A 1974 graduate of Exeter High School, Joe had a loving family, athletic talent, and smarts. What he lacked: worldly ambition. He attended Kutztown University and declared as a biology major, but dropped out after his junior year. “I didn’t know what I wanted to do,” he says. So when a friend of his father’s said he’d help him break into the insurance business, Joe said sure. He studied, passed the test, and sold insurance for the next several years. “I almost went to New York to be a stockbroker—I had a job offer,” he says. But the big money wasn’t a draw. Joe stayed in Reading, and worked as an assistant manager at a local steakhouse and as a shipping manager for a software company. In the mid-90s, he met Joyce.
She’d come to Reading with her two kids to escape an abusive relationship in Baltimore, and they were friends from the start. When she and her kids returned to Baltimore a decade later, Joe went, too, and formed a close bond with her children. He stayed in Baltimore for over 6 years, living with friends, working odd jobs, and just being Joe, for better and for worse. In mid-2010, his father called from Reading. “I heard urgency in his voice, and decided to come home,” says Joe. His instinct was right—his father was sick. The footloose man who’d spent a decade away from home, stepped up to care for his family. “My parents were not thrilled with my choices,” says Joe. “So I was thankful for the time my dad and I had to rectify our relationship.” His father died later that year. Joe stayed in Reading to care for Lisa, whose learning disability leaves her unable to hold a job, and his mother, who’d developed dementia. For the next three years, keeping her safe was Joe’s full-time job. When his care was no longer enough, she was placed in Keystone Villa in Douglasville, and passed away in 2015. Thus began the siblings’ two years of home insecurity.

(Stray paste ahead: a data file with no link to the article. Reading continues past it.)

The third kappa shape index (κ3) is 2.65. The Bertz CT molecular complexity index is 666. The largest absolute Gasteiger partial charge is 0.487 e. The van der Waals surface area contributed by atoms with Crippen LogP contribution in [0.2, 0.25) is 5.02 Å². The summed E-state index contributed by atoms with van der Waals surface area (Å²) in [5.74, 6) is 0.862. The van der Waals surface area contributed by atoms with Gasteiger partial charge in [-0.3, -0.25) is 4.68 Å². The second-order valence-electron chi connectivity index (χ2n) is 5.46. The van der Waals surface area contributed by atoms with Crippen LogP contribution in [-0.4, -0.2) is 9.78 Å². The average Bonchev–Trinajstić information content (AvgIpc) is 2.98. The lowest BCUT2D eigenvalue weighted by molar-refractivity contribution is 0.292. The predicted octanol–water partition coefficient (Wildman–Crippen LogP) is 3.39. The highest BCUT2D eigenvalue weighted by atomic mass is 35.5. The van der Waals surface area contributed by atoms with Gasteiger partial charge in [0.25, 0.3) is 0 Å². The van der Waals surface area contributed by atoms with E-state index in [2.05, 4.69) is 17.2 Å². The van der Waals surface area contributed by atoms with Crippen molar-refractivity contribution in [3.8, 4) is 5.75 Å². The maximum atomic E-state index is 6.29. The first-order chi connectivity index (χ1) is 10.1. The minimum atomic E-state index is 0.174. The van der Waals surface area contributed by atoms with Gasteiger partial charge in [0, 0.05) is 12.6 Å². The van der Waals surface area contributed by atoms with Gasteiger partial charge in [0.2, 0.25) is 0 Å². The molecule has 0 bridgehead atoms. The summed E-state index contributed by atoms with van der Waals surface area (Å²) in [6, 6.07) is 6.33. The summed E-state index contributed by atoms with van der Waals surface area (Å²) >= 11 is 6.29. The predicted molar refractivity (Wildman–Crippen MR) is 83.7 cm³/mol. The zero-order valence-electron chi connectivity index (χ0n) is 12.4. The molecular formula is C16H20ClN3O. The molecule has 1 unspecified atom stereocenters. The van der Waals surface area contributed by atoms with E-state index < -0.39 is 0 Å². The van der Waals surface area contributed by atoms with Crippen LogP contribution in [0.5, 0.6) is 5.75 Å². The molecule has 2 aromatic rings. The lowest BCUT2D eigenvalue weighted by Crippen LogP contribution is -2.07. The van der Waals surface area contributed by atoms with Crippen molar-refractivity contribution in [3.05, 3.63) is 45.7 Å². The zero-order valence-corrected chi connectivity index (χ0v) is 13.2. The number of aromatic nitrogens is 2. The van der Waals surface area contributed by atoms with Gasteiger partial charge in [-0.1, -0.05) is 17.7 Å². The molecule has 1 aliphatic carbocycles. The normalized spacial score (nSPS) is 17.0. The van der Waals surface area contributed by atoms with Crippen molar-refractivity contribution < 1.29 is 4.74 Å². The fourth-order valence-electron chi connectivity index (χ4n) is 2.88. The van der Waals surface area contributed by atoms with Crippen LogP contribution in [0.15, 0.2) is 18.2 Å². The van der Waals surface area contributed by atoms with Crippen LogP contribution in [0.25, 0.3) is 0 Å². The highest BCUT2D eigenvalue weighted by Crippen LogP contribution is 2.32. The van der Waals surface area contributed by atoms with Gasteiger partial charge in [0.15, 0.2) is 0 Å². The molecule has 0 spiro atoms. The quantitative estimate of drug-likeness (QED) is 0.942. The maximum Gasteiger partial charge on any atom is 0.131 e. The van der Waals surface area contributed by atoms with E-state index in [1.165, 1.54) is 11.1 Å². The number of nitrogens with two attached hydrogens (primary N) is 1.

Joe and Lisa moved from apartment to apartment until Joe could no longer afford rent. The pair moved to a hotel in Kutztown. When they could no longer afford to pay rent there, they lived in Joe’s car. When the car was impounded because Joe couldn’t pay the insurance, they moved to that park bench. “That’s when we were brought to Opportunity House,” he says. Once at the shelter, Joe struggled to adjust. “I had some depression,” he says. He’s also worked through some regrets with his life choices. But he looks back on his “rich life experience,” as he calls it, with humor and some pride. He was there for Joyce’s children—and still is. He was there for his parents when they needed him. And he’s still here for Lisa. “My goal is to get her established and settled in a life of independence,” he says. When that happens, Joe will be on his way—somewhere. A voracious reader and born philosopher, Joe would like to write a book about his life that might help others. “I have stories to tell and experience others could benefit from.” And he’ll carry his stay here with him wherever he goes.
“When my sister and I needed shelter, Opportunity House was there,” he says. “I’m grateful for that. “Everyone should experience homelessness at least once. I was never one who cared much for possessions, the big home, the good job. My life has been adjustment after adjustment, and I’m becoming more accepting of and content with who I am and what I have. It’s not much by most people’s standards, but it’s enough for me.”